Transmission of SARS-CoV-2 variant B.1.1.7 among vaccinated health care workers

Infect Dis (Lond). 2021 Nov;53(11):876-879. doi: 10.1080/23744235.2021.1945139. Epub 2021 Jun 26.


Background: Vaccination against COVID-19 is among the most effective measures to stop the spread of the disease. However, acceptance of vaccination against COVID-19 among HCWs has not been universal and emergence of new variants with increased transmissibility, reduced neutralization by BNT162b2 vaccine-elicited sera and ability to cause breakthrough infections in vaccinated individuals is concerning. The aim of this study was to compare viral load, clinical presentation at diagnosis and type of exposure among vaccinated (with BNT162b2) and non-vaccinated healthcare workers (HCWs).

Methods: Prospective cohort of HWCs diagnosed with COVID-19 by nasopharyngeal PCR from 4 January to 14 April. Viral loads were expressed by the cycle threshold (Ct) in PCR.

Results: During the study period 55 HCWs were found positive for SARS-CoV-2, most of whom (44/55) were identified from March 28 to April 14 during an in-hospital COVID-19 outbreak. Of the 55 HCWs, 21 were fully vaccinated and another three had received one dose. Most cases (54/55) were due to variant B.1.1.7. Vaccinated and unvaccinated HCWs did not differ significantly in regards to age, gender, site of acquisition, presence of symptoms at diagnosis and viral load.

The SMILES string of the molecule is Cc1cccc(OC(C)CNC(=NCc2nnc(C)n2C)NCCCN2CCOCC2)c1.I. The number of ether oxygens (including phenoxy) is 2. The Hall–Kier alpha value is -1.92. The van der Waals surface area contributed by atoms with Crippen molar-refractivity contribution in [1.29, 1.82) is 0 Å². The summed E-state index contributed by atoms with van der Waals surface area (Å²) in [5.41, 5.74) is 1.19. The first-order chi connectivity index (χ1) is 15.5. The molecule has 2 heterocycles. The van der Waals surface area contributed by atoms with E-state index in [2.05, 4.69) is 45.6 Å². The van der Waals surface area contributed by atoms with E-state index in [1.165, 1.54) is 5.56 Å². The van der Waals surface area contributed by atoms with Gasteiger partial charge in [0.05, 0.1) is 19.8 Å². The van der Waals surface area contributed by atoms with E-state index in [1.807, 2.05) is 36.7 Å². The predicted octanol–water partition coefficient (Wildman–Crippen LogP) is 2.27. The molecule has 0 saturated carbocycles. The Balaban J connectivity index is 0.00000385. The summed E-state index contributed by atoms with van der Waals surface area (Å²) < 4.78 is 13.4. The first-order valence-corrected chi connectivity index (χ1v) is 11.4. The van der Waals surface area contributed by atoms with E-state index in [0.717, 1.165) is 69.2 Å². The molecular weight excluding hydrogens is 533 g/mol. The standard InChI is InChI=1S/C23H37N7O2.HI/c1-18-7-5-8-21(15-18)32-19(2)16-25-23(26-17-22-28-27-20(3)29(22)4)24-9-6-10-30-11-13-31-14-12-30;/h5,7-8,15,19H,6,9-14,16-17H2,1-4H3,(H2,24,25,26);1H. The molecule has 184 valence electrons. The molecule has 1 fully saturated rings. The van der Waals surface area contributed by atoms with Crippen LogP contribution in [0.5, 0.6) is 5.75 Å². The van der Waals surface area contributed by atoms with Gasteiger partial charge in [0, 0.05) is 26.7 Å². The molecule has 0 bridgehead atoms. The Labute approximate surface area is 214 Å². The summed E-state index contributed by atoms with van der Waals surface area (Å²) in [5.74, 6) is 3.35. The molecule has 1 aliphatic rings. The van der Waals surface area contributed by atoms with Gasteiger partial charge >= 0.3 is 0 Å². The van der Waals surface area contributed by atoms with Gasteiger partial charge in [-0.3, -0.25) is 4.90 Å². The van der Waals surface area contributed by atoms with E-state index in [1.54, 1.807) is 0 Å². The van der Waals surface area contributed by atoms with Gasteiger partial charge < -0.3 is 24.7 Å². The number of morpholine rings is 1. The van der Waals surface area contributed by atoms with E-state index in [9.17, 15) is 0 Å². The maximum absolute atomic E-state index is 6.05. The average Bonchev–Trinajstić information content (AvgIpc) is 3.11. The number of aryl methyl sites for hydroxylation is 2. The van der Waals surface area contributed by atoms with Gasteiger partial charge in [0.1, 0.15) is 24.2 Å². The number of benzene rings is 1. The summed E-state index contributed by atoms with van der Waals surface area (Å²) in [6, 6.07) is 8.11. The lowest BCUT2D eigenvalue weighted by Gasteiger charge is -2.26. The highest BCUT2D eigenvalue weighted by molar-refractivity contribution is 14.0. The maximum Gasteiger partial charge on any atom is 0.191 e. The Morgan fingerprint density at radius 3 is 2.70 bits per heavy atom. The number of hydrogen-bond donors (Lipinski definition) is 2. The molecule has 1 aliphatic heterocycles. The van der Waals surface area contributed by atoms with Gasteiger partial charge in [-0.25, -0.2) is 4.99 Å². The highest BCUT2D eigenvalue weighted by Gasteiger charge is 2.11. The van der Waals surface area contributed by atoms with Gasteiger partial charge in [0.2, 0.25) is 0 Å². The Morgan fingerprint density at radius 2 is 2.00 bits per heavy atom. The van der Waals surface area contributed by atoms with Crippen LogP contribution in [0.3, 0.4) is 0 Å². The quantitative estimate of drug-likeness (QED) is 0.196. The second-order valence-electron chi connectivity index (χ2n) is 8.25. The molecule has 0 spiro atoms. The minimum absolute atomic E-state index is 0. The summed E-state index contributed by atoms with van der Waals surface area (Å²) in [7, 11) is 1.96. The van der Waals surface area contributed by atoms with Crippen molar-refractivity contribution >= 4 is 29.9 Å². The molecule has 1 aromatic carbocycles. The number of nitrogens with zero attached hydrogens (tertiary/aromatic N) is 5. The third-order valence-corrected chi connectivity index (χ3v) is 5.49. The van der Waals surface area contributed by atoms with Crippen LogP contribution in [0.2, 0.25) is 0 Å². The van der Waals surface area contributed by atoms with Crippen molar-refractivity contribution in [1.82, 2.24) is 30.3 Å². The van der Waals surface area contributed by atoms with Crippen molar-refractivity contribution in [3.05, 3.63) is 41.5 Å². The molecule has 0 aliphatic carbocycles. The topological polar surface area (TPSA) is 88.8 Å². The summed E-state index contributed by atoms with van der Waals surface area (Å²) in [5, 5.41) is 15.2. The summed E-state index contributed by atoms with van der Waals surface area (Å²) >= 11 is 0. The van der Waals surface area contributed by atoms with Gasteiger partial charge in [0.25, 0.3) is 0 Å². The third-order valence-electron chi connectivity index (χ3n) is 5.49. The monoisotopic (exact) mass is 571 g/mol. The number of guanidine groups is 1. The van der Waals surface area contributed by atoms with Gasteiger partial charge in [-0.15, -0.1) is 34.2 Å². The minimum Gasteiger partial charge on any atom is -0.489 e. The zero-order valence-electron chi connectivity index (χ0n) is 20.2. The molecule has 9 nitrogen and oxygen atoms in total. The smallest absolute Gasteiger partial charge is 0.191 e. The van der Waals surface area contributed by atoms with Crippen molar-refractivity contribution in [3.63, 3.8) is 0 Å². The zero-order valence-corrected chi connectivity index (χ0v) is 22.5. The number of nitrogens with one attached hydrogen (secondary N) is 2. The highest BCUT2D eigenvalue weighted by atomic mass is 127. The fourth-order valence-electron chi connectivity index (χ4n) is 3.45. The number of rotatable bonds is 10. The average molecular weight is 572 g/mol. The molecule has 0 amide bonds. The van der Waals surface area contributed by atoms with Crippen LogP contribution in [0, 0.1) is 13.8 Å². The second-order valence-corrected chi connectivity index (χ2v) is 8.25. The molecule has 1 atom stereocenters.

Conclusions: This study found a similar viral load in vaccinated and non-vaccinated HCWs infected by SARS-CoV-2 variant B.1.1.7, suggesting potentially reduced efficacy of BNT162b2 in preventing transmission of B.1.1.7.

Keywords: COVID-19; SARS-CoV-2; vaccination.

MeSH terms

  • BNT162 Vaccine
  • COVID-19 Vaccines
  • COVID-19*
  • Health Personnel
  • Humans
  • Prospective Studies
  • SARS-CoV-2*


  • COVID-19 Vaccines
  • BNT162 Vaccine